Stoli Vodka Martini With Three Olives
The title of this post is named after my father’s favorite drink.
He, Harry Joe, died one year ago today. I didn’t know much about him, having grown up from the age of three to the age of 18 in California, and him living all those years in between New York and D.C. I saw him once when I was six, got a telephone call from him when I was 10, and then once more when I was 16. When I enrolled at Howard, he was living in D.C. at the time, so of course I initially thought it was an opportunity for us to rekindle our relationship with one another.
I was wrong.
By this point in his life, Harry Joe was completely incapable of taking care of himself, and so, our relationship would be made up mostly of me running errands for him, getting him certain things, or loaning him money. On the occasions when he did want my company, I never stayed very long because, well, frankly, the sight of roaches and mice running around his apartment wasn’t my idea of quality time.
This was the first semester of my freshman year, and by the end of it, I made up my mind, my father and I would not have a relationship. For the remainder of my four years, I stayed as far away from him as one person could and while there were brief reunions — once during the summer of my junior year and once more when he attended my college graduation with his two other sons, my two brothers — I dreaded every one of them.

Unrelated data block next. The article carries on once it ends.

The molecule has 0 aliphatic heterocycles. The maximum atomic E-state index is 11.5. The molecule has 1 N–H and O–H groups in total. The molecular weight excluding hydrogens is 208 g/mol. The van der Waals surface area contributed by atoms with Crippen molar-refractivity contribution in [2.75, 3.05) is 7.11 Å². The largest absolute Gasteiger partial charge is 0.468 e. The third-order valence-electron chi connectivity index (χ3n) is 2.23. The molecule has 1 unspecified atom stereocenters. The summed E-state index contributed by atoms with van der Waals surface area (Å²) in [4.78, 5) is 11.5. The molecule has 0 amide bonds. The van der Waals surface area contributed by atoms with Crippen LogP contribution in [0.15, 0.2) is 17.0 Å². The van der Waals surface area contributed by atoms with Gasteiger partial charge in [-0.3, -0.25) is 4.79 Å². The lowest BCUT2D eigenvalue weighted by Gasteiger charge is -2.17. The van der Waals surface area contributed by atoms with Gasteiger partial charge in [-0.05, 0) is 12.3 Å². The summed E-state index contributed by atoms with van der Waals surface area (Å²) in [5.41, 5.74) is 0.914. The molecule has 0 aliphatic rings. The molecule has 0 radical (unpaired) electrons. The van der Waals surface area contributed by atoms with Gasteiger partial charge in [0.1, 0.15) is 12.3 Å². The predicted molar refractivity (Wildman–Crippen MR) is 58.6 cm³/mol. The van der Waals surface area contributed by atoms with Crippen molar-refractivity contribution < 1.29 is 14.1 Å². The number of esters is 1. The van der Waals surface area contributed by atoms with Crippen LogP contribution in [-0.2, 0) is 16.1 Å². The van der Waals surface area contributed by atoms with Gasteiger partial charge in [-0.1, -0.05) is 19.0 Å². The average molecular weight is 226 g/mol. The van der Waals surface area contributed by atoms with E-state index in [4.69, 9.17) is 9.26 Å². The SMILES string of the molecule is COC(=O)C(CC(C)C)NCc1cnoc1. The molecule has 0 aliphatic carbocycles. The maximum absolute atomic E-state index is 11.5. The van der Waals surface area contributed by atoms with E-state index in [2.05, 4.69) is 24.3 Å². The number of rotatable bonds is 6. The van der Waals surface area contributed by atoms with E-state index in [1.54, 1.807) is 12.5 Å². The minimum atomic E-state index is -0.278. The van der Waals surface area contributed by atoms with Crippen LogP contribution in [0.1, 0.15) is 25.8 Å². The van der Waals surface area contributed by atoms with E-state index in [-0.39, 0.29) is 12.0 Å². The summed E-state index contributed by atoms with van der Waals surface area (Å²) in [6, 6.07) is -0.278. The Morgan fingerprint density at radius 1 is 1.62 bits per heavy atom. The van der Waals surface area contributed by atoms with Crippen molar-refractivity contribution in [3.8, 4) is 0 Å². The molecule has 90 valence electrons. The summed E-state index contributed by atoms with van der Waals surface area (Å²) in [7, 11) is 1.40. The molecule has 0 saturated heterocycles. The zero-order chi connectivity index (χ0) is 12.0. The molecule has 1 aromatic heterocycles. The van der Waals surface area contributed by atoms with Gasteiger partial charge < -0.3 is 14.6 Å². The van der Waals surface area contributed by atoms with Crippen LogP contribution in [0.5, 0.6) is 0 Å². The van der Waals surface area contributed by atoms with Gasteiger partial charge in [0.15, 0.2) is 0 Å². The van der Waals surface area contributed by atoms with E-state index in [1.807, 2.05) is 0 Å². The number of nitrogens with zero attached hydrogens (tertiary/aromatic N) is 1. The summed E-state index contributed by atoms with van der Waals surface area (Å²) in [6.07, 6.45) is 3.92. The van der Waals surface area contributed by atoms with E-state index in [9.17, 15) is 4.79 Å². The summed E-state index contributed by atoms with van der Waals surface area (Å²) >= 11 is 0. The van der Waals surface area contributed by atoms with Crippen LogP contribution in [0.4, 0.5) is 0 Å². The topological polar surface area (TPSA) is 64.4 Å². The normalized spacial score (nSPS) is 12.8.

When I saw my father, I saw my deepest fears come to life. He too graduated from Howard. He did me one better and went on to graduate from Yale with a Master’s in Architecture. In his younger days, he was, from what I’ve heard, the most charming man in any room. He had these light green eyes, was able to speak Spanish fluently, knew when to be a brotha, knew when to be a boricua; when to be a tough guy, when to be a lover. The mothers of his three sons, all of them, were beautiful and completely unique women because Harry Joe didn’t have a type. He just had an appetite. He loved women.
So when I say I saw my deepest fears in this man whose blood I share, I don’t mean fears of becoming a functional drug addict (drug free over here) like he once was, or fears of being broke and penniless (I’m kind of broke and penniless now, so I think by my sixties if it’s still that way, I’ll be used it), what I mean is the relationship with women and the subsequent lack thereof. Harry loved women. I love women. And I think sometimes, when I feel like Harry Joe’s son the most is when I think about the women in my life, and that scares me because most of his life was filled with women. The end of his life wasn’t.
Harry’s death doesn’t hurt my heart, it hurts my head. There were so many questions I planned to ask him but couldn’t because the last months of his life, he couldn’t speak. I wanted to ask him about the women. I wanted to learn from his mistakes so that maybe I could avoid my own. But we never had that talk because by the time I accepted the fact that like it or not, I was his son, it was too late. So for the rest of my life, I carry these questions with me, sometimes in fear that I will learn the answers to them the hard way.